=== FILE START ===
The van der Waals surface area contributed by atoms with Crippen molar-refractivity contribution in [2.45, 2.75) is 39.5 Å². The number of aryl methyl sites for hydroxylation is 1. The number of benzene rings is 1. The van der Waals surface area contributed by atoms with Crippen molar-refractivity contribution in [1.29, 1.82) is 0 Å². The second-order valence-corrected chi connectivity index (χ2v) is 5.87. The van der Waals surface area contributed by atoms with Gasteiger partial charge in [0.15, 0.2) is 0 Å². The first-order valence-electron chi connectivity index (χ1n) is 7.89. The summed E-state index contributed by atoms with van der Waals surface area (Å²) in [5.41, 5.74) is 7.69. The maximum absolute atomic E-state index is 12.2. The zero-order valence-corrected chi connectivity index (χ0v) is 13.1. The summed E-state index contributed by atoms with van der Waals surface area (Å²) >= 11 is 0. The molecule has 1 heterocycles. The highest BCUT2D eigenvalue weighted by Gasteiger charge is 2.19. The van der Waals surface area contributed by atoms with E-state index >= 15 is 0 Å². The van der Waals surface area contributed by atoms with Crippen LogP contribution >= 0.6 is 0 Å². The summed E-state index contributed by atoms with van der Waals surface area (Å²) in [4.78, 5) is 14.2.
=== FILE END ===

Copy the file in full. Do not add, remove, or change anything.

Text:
The van der Waals surface area contributed by atoms with Crippen molar-refractivity contribution in [2.45, 2.75) is 39.5 Å². The number of aryl methyl sites for hydroxylation is 1. The number of benzene rings is 1. The van der Waals surface area contributed by atoms with Crippen molar-refractivity contribution in [1.29, 1.82) is 0 Å². The second-order valence-corrected chi connectivity index (χ2v) is 5.87. The van der Waals surface area contributed by atoms with Gasteiger partial charge in [0.15, 0.2) is 0 Å². The first-order valence-electron chi connectivity index (χ1n) is 7.89. The summed E-state index contributed by atoms with van der Waals surface area (Å²) in [5.41, 5.74) is 7.69. The maximum absolute atomic E-state index is 12.2. The zero-order valence-corrected chi connectivity index (χ0v) is 13.1. The summed E-state index contributed by atoms with van der Waals surface area (Å²) >= 11 is 0. The molecule has 1 heterocycles. The highest BCUT2D eigenvalue weighted by Gasteiger charge is 2.19. The van der Waals surface area contributed by atoms with E-state index >= 15 is 0 Å². The van der Waals surface area contributed by atoms with Crippen LogP contribution >= 0.6 is 0 Å². The summed E-state index contributed by atoms with van der Waals surface area (Å²) in [4.78, 5) is 14.2.